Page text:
CNC Machine

My CNC machine is based on the excellent Joe’s 2006 design.  The overall width was narrowed about 6 inches so it fits better in my workshop.  To compensate for the Y dimension being narrower, the Z carriage width was reduced by about an inch and a half.  So the overall usable work area is still very good, measuring about 47x20x6 inches.  The sources for parts include:

Completed Machine

Here are a couple photos of the completed machine in action. 

Cabinet

The cabinet beneath the CNC machine has drawers for storage.  The electronics are mounted in the leftmost bay on a sliding drawer for easy access.  A couple fans draw air through a small furnace filter at the back of the cabinet and through the electronics bay to keep things cool.  The stepper drives can generate a bit of heat when used heavily.  The whole thing is mounted on casters so the machine can be pulled away from the wall in use.

X and Y Axis Torsion Boxes

Below are views of the various torsion boxes used to construct the machine.  For the Y axis, I modified the Joe’s 2006 design a bit – the y pipes sit in the grooves in the top and bottom of the box instead of being cantilevered out as in the original design.  The Y axis has a box that mounts beneath the large X axis box, and the X leadscrew goes through the small hole in the middle, with a large hole for access.  For the X axis box, there are a lot of parts shown laid out on the workbench and ready to assemble.  The interior members are 1/2″ MDF.  The sides and top and bottom skins are 3/4″ thick.  I used lots of clamps to hold everything straight while the glue set!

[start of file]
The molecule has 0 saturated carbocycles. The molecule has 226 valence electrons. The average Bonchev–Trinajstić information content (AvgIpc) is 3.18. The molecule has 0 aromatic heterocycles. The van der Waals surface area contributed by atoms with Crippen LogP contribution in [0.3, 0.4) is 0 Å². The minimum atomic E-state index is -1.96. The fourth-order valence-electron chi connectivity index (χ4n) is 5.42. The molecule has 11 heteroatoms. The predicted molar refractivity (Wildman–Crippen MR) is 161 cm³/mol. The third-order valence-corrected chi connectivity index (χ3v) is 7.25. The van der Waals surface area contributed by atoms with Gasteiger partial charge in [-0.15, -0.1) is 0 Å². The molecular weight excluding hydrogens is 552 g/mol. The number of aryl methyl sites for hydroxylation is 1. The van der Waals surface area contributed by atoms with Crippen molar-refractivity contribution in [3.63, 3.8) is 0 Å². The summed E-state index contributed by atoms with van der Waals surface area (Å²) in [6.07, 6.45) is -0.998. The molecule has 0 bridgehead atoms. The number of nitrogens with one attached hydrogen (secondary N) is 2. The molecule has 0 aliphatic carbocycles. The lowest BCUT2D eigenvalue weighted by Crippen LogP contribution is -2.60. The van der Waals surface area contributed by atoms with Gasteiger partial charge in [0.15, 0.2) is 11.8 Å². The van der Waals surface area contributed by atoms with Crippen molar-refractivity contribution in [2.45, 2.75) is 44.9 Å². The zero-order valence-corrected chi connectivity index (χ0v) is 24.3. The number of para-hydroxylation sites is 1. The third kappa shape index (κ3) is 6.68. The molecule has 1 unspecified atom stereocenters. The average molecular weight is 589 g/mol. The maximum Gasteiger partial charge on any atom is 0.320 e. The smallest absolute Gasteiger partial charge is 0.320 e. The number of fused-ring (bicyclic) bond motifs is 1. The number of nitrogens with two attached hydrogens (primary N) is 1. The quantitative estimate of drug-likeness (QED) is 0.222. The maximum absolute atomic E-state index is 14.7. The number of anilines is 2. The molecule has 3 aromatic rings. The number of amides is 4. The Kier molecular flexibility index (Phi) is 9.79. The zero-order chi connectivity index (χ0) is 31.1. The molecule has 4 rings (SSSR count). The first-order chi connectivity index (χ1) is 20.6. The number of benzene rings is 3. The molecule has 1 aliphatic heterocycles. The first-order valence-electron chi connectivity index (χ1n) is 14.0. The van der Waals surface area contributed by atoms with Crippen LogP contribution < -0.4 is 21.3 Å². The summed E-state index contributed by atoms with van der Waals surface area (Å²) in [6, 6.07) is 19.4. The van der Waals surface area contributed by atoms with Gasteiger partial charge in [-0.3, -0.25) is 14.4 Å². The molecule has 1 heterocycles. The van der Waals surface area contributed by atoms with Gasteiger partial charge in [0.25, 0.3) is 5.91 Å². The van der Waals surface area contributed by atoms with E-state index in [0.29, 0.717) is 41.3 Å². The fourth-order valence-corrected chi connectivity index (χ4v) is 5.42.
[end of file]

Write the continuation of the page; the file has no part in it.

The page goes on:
Z Axis Carriage

Shown below are the parts for the Z axis carriage laid out on the bench, an assembled view, and a picture of the unit after being painted.  I used a mini-roller and brush to apply the paint.   The paint is Behr latex semi-gloss from Home Depot.  The color is number 770E-3 Pewter Mug.  The carriage width was reduced by about one and a half inches to help compensate for my Y dimension being narrower than the original Joe’s 2006 design.